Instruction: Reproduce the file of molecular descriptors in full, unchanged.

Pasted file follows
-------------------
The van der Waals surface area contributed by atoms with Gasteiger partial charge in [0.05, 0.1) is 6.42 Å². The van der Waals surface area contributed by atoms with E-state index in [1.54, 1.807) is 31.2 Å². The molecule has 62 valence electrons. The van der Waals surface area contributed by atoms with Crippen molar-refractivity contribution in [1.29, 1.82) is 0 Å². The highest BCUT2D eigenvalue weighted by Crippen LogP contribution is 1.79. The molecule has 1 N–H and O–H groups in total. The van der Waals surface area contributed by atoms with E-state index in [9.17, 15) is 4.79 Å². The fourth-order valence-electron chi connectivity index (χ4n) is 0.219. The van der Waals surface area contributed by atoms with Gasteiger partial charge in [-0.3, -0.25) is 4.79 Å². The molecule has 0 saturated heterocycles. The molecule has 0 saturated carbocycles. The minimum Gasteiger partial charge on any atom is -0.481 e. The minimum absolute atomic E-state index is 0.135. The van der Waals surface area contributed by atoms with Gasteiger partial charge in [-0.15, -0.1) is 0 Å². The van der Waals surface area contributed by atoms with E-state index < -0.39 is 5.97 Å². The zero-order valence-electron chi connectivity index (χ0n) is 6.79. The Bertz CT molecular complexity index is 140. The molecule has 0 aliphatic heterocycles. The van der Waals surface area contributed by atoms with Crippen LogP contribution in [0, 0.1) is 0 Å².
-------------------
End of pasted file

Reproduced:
The van der Waals surface area contributed by atoms with Gasteiger partial charge in [0.05, 0.1) is 6.42 Å². The van der Waals surface area contributed by atoms with E-state index in [1.54, 1.807) is 31.2 Å². The molecule has 62 valence electrons. The van der Waals surface area contributed by atoms with Crippen molar-refractivity contribution in [1.29, 1.82) is 0 Å². The highest BCUT2D eigenvalue weighted by Crippen LogP contribution is 1.79. The molecule has 1 N–H and O–H groups in total. The van der Waals surface area contributed by atoms with E-state index in [9.17, 15) is 4.79 Å². The fourth-order valence-electron chi connectivity index (χ4n) is 0.219. The van der Waals surface area contributed by atoms with Gasteiger partial charge in [-0.3, -0.25) is 4.79 Å². The molecule has 0 saturated heterocycles. The molecule has 0 saturated carbocycles. The minimum Gasteiger partial charge on any atom is -0.481 e. The minimum absolute atomic E-state index is 0.135. The van der Waals surface area contributed by atoms with Gasteiger partial charge in [-0.15, -0.1) is 0 Å². The van der Waals surface area contributed by atoms with E-state index < -0.39 is 5.97 Å². The zero-order valence-electron chi connectivity index (χ0n) is 6.79. The Bertz CT molecular complexity index is 140. The molecule has 0 aliphatic heterocycles. The van der Waals surface area contributed by atoms with Crippen LogP contribution in [0, 0.1) is 0 Å².